Since the ACE Building debuted in August of last year, one area of the building has remained vastly unoccupied. The original plan was to make what has now come to be known as the ACE Lounge into a student café, complete with “cooking equipment, ovens, stoves, refrigerated cases [and] sandwich tables”, but for the past several months it has remained just another empty room which students occasionally peer into in between classes.
However, that has all changed. Under the leadership of New College Student Alliance (NCSA) president Michael “Mike” Long, students have come together to create a usable space that can be utilized by both faculty and students alike.
“We were in a situation where we said, ‘Okay, do we just leave this room and then wait a couple years until funding pops up or do we do something about it now?’” Long said. “So the solution we came to was, ‘Let’s make a lounge for faculty and students to share.’”
The ACE Lounge will be the only place on campus, with the exception of Hamilton “Ham” Center, that will be accessible 24 hours a day, seven days a week. Students will be able to gain access by simply swiping their encoded card. There will also be a “TV room” where students will have the opportunity to hook their laptop up to the TV if they want to catch up on the news or watch movies. Long also hopes that there will be an Xbox available if students wish to play video games during their time in the lounge.
In addition to serving as a sort “hang out space” for students and faculty, the Four Winds Café has agreed to do catering for the lounge, doing a “lunch hour type deal” where baked goods and refreshments will be sold to students. Students will not be able to use their Ham points for this, however; these goodies will be cash only. There will also be an option for coffee pickup before classes begin, which was long coveted by the members of the faculty.
Decorating the space was pivotal to the lounge’s opening. The space, previously described as being “blank”, will now display student artwork solicited by third-year Erin Kent. In order to acquire such pieces, Kent utilized the student Forum and sought out art at the Student Juried Art Exhibition. She and a team of students also worked with an interior designer to decide how they could make the lounge as aesthetically pleasing as possible.
“[The decoration has] mostly been done but … we’re trying to make it more homey,” Kent said. “We’re also developing projects such as a book sharing program and figuring out the first events for the semester. We’re really trying to utilize the student space because the first opening of the space really defines how it will be used. I’ve got a bunch of random people who do sketches and do artwork and give me some of their art, which is really great because there are a lot of untapped reservoirs of activity at this school that don’t really get shown.”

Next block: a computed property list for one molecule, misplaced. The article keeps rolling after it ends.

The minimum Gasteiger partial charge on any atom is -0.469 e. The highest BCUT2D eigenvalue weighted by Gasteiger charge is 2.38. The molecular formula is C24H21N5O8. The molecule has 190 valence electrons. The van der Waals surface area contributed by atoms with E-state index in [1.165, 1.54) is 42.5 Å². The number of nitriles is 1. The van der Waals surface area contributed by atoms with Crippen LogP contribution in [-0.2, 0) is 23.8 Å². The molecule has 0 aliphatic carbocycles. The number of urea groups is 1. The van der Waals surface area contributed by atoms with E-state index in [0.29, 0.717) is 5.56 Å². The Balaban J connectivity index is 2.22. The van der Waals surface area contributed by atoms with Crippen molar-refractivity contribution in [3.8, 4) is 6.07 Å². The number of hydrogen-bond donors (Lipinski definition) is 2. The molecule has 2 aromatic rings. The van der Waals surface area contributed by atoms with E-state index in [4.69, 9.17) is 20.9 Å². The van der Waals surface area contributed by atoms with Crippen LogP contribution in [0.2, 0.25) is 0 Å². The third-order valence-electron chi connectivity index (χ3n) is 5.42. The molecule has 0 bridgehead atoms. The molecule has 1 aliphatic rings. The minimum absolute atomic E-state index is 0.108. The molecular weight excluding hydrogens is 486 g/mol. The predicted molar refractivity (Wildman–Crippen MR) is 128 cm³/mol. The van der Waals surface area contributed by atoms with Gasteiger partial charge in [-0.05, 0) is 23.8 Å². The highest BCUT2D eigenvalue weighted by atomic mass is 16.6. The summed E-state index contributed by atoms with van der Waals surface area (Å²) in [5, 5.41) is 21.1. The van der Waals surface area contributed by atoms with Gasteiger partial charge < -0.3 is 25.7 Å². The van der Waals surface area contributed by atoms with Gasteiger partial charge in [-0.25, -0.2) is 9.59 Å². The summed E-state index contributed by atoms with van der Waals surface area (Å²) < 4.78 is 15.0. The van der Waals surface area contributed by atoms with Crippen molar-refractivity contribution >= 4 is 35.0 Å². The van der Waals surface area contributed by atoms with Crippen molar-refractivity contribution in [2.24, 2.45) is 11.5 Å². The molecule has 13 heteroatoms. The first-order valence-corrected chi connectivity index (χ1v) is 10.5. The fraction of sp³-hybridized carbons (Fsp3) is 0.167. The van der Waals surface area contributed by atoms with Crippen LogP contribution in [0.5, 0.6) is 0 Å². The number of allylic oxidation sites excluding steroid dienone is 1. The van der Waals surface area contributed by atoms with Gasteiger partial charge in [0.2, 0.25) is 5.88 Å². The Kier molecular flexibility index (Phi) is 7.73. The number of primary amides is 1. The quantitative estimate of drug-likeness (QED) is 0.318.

Long emphasized that this was a student-driven project where everything from layout to the type of furniture was taken into careful consideration. Many ideas were considered when the decoration of the ACE Lounge was being planned, such as a hunting lodge motif and a “medieval sort of idea,” but in the end, it was decided that taking a simple route was the best.
“We just took a basic approach and have energetic colors, comfortable furniture … most of the chairs have wheels on the bottom, which is very cool,” Long said. “[The lounge has] a very bright — very, very bright — green wall that kind of throws you off when you first walk in, but you get used to it. Once you’re in there, it really creates a kind of energy for the room.”
The NCSA has been working with faculty liaison Aron Edidin on a final date for the lounge’s grand opening. Long stressed that he would like to see it open Friday and that students could enjoy a “breakfast/lunch type thing” while they scope out the new space. However, nothing has been finalized.
“I think it’s going to be really great,” Kent said. “In my time period — in fact in anybody’s time here — there has never been a space like this at all, and I’m really excited and I hope students treat it well. I hope it becomes a space we want it to be.”